The US has withdrawn an invitation to China to participate in what has been described as the world's largest international maritime warfare exercise, the Pentagon said on Wednesday.
A Pentagon spokesman said in a statement that "China's behavior is inconsistent with the principles and purposes of the RIMPAC exercise," and it has "disinvited the PLA Navy from the 2018 Rim of the Pacific (RIMPAC) Exercise."
Held every two years and based in Hawaii, the RIMPAC exercise involves more than 20 countries from across the world, including Australia, India, Japan and the United Kingdom.
The decision to withdraw China's invitation was made by Defense Secretary James Mattis in coordination with the White House, according to a US official, after Beijing's recent deployment of missile systems and the first landing of a Chinese bomber on an island in the South China Sea.
The same defense official told CNN that the US has its own imagery showing China's deployment of anti-ship missiles, surface-to-air missiles and jammers on disputed islands.
Carl Schuster, Hawaii Pacific University professor and former director of operations at the US Pacific Command's Joint Intelligence Center, told CNN the decision to withdraw the invitation showed "the days of appeasement are over."
"We are now willing to take strong action diplomatically ... We're telling the Chinese that there will be diplomatic and potentially economic consequences for further aggression in the South China Sea," he said.
Bombers landed on island
China said last week that it landed long-range bombers for the first time on an island in the South China Sea, the latest in a series of maneuvers putting Beijing at odds with its neighbors and Washington over China's growing military presence around disputed islands.
The bombers were deployed to Woody Island, an artificial land mass built by the Chinese government in the Paracel Islands, which are claimed by Vietnam and Taiwan as well as Beijing.
The People's Liberation Army Air Force (PLAAF) announced it successfully organized the takeoff and landing of several bombers, including the nuclear-capable H-6K, on an unspecified island. The PLA claimed the mission was a part of China's aim to achieve a broader regional reach, quicker mobilization, and greater strike capabilities.
"The islands in the South China Sea are China's territory," Chinese Foreign Ministry spokesperson Lu Kang said in a statement Monday. "The relevant military activities are normal trainings and other parties shouldn't over-interpret them."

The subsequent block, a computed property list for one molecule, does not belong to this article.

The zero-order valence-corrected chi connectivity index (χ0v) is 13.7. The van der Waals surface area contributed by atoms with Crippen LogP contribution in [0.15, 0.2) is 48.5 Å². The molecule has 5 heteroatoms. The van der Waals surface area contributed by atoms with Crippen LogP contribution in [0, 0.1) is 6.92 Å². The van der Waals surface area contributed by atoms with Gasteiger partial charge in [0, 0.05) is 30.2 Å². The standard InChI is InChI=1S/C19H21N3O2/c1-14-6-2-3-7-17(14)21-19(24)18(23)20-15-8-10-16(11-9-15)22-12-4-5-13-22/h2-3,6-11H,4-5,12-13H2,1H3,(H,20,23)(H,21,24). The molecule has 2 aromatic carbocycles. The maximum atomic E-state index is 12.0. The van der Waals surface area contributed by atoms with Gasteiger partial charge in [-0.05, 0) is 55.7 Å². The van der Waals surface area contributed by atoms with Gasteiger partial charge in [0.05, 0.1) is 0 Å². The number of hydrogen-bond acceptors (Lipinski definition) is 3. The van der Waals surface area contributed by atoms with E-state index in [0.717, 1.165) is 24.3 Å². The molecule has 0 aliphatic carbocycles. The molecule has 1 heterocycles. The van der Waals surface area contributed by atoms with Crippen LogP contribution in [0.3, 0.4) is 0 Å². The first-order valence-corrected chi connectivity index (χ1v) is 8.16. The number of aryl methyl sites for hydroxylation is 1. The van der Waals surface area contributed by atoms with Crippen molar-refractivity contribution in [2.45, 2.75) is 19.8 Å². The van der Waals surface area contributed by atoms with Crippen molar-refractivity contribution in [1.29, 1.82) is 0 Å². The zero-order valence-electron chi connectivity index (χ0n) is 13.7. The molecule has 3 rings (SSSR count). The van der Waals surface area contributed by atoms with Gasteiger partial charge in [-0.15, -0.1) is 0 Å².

Standing alongside Secretary of State Mike Pompeo at a news conference in Washington on Wednesday, Chinese Foreign Minister Wang Yi called the US decision "unhelpful."
"We find that a very unconstructive move ... It's unhelpful to mutual understanding between China and the US. We hope the US will change such a negative mindset," he told reporters.
Pompeo said at the same briefing that the US has been consistent in raising its concerns about China's behavior in the South China Sea.
US Defense Secretary Mattis is scheduled to travel to China and Japan at the end of June, defense officials have acknowledged.
China sent a message
Participating in the last RIMPAC in 2016 were 45 ships, 200 aircraft and more than 25,000 people from 26 nations, the defense official told CNN.
The Chinese military sent five vessels to take part in the 2016 exercises, including the missile destroyer Xi'an, the missile frigate Hengshui and the supply ship Gaoyouhu.
It was only the second time China had taken part in the exercises.
RIMPAC is a unequaled opportunity for countries across the Asia Pacific to work together and train on issues of common maritime interest, Schuster said.
"It's also an opportunity for bilateral interaction, you typically get to meet counterparts from countries you don't work with regularly. It's quite a gathering, and it's professionally rewarding," he said.
By excluding China from the event in 2018, the United States was sending a clear message that Beijing was stepping outside international norms, Schuster said.
He added the Obama administration had allowed China to participate in the 2016 RIMPAC exercises after a promise from Chinese President Xi Jinping that the artificial islands in the South China Sea would not be militarized.
"If we had disinvited China after he'd given his word, then it would have been a major diplomatic stab in the eye, saying we don't believe him. We didn't have evidence at the time he would continue the militarization," he said.